A King without a throne
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Today I would like to present to You a great Chess player that I am sure You already know. He is and was very often underestimated perhaps because he never was champion of the world, underestimated probably because he just plays what I call real Chess, probably without thinking who he should or should not play against, in other words just plays his opponents without choosing them in his favor, but isn’t this what all players should do? There are many books on him, an autobiography and interesting history elements and books of his life but this is not a biography so they unfortunately won’t be covered here. I believe his huge contribution to Chess is priceless, he is not just another Chess player, he is Viktor Lvovich Korchnoi. At age 82 and until recently, he was the oldest active grandmaster on the tournament circuit and to this day, I think, he holds the record for the longest Chess-longevity. But this is not his only achievement. He never succeeded in becoming World Champion because Chess is often played on more squares than the ones on the board, but many people consider him the strongest player never to have done so.
Korchnoi was a candidate for the World Championship on ten occasions (1962, 1968, 1971, 1974, 1977, 1980, 1983, 1985, 1988 and 1991). Back in the days and even today, the youth policy that is often preferred largely classed Korchnoi as the old vanguard; as a consequence, he and many other players were sometimes overlooked when it came to distribution of opportunities to play in international chess tournaments. Korchnoi's mood largely dictated his plan for the game. His playing style initially was an aggressive counterattack. He excelled in difficult defensive positions. He was comfortable playing with or without the initiative, attacking, counterattacking or play positionally wasn’t a secret for him, he perfectly knew how to. He became known as the master of counterattack, and he was Mikhail Tal's (out-and-out attacker) most difficult opponent. He had a large lifetime plus score against Tal, and also has plus scores against world champions Petrosian and Spassky. He had equal records against Botvinnik (+1 −1 =2) and Fischer (+2 −2 =4). He has defeated the eight undisputed world champions from Botvinnik to Garry Kasparov, as well as FIDE world champions Ruslan Ponomariov and Veselin Topalov. Korchnoi won the USSR Chess Championship four times during his career.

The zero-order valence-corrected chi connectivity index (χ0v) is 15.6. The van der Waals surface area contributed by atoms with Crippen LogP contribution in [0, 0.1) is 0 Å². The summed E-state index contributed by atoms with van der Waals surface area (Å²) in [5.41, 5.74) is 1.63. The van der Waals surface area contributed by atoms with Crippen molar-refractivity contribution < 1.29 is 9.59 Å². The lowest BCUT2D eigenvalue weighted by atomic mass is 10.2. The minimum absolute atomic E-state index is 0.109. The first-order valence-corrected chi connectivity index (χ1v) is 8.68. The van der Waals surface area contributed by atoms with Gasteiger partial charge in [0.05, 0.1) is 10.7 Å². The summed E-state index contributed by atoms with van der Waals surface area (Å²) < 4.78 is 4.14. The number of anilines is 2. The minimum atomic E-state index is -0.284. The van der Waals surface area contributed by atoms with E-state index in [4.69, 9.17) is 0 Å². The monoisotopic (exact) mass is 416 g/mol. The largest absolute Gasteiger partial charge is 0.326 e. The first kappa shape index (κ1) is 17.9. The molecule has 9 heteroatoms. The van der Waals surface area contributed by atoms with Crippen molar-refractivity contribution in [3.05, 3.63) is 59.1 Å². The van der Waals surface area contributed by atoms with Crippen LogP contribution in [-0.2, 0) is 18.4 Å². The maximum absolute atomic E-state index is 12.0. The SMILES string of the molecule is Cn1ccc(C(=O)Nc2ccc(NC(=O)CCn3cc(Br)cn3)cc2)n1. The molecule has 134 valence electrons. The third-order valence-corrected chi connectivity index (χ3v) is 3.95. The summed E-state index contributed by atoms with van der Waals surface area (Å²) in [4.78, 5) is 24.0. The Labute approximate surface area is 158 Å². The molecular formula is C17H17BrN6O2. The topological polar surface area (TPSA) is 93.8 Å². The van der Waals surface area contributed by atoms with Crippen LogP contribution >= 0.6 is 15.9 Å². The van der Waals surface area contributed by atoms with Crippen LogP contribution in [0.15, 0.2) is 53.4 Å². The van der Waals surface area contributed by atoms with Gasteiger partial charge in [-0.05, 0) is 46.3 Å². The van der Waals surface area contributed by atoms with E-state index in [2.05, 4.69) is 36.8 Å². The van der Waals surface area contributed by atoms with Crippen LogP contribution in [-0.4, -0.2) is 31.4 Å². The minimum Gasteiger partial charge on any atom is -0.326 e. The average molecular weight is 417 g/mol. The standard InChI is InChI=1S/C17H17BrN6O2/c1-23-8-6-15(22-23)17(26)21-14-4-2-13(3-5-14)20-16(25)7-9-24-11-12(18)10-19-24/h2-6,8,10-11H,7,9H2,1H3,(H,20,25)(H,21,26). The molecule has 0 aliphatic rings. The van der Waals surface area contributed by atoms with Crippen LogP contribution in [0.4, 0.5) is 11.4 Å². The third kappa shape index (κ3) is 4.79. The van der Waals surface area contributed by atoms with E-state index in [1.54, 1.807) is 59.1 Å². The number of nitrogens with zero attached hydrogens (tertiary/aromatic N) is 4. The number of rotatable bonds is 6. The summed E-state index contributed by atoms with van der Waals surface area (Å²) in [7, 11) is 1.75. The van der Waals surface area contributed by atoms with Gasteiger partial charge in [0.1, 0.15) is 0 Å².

In September 2006 Korchnoi won the 16th World Senior Chess Championship, held in Arvier (Valle d'Aosta, Italy), with a 9–2 score. Korchnoi scored 7½–½ in his first eight games, then drew his last three games. This is the first world title Korchnoi has won (and his only participation in a World Senior Chess Championship).
Garry Kasparov beat Viktor Korchnoi 16 to 1, with 23 draws during his career, so some say that there is nothing to argue about. Well sometimes comparison is subjective. Korchnoi was 51 years old when he first played Kasparov, that's exactly the age of Kasparov now, and Kasparov is already 9 years into retirement. This is like asking Kasparov to come out of retirement to play against Carlsen Magnus, so I think we can cut Korchnoi some slack. In the second example we’ll see what a younger Victor Korchnoi is able to do.